Mar 7, 2017
By Lisa Vogele
Tasting Vibrant Seafood in Liguria, Italy
Every third Saturday in June is the Sagra dell’Acciuga Fritta in Monterosso al Mare, Liguria. As can sometimes happen with Italian festivals, due to bad weather and lack of fish, it was postponed in 2016. Bad news for locals and travelers who were hoping to attend, but never fear, when in Liguria, anchovies are always near.
If you’ve grown up in the United States, like I have, your idea of anchovies is a bunch of salty, smelly fish packed in oil and stored for god knows how long. They come on top of your pizza or caesar salad and that’s about the only time you see them. On the Ligurian coast of Tuscany, anchovies are a whole lot different. I discovered this last year when I participated in the Mangialonga Levanto with friends Ann & Robin. Anchovies were one of the menu items and it was the food I thought I would like the least, but much to my surprise, I enjoyed it the most! They are served a variety of different ways but the local friggatorie shops make enjoying them a quick and easy meal mixed with other seafood and french fries.
Monterosso al Mare is part of the chain of five, seaside villages known as the “Cinque Terre.” Located in the Italian province of Liguria, the population of the Cinque Terre swells in the summer when tourists from all over the globe come to view its charming villages and natural beauty. The five pastel, jewel-box-like villages cling to the small ports and cliffs along the coastline. You can hike and walk between villages facing various levels of difficulty.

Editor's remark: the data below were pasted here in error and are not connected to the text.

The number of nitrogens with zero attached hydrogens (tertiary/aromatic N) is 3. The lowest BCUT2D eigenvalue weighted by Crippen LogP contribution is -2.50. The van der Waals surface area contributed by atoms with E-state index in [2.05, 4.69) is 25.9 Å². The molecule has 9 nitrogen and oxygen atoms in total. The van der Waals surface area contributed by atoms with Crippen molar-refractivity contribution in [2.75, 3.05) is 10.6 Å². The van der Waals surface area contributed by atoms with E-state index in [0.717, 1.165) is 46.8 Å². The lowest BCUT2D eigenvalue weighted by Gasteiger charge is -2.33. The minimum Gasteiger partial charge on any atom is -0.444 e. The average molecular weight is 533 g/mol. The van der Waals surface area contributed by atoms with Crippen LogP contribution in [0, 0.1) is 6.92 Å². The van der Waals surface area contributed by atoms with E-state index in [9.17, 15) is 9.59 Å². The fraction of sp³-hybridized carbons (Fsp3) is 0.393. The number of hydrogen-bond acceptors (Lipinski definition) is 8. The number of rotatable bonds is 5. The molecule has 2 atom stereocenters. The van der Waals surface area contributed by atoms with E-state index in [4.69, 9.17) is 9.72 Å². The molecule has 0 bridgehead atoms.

Liguria is a narrow region that follows the coastline of the blue Mediterranean Sea from the border of France south to Tuscany and includes the Maritime Alps and the Ligurian Alps. The only flat parts of the region are where the land touches the sea. Home to the “Italian Riviera,” Liguria has sandy beaches, port cities, fishing villages, mountain villages, and dramatic shoreline cliffs. One of the ancient maritime areas of Italy, the Ligurians are known as great seafarers. Several events take place along the coast between June and September that involve boat regattas. The Ligurian coast is dotted with many seaside villages accessible by train or car; it’s very easy to hop off the train and find yourself surrounded by Italians without a tourist in sight.
Seafood, basil pesto, lemons, farinata and focaccia are the five foods that spring to mind when Liguria is in the travel plan. There are festivals dedicated to each of these items between April and May. Local pesto is made from a blend of fresh basil, parmesan, pecorino, olive oil, pine nuts and garlic and is commonly used on pasta and in soup. Seafood is a main staple of the local diet, and Ligurian tables also include herbs from the mountain hillsides, fruits, and vegetables. A lemon festival takes place in Monterosso each May. Excellent “Take away” Friggatorie (fried food shops) dot the Ligurian Coast and serve freshly caught and fried seafood in a cone. Go on, give ’em a try; these aren’t your fathers anchovies!
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About the Author
Lisa Vogele is an Italophile, festival-lover, and travel addict. Her blog www.lisalovestotravel.com has been created to share her love of festivals with fellow travelers and enthusiasts. Lisa is also the author of FOOD & FOLKLORE: A Year of Italian Festivals, a travel reference guide to "help you go local" by incorporating festivals into your travel planning. Originally from Connecticut, she and her husband Mark call Snowmass Village, Colorado home. www.lisastravelguides.com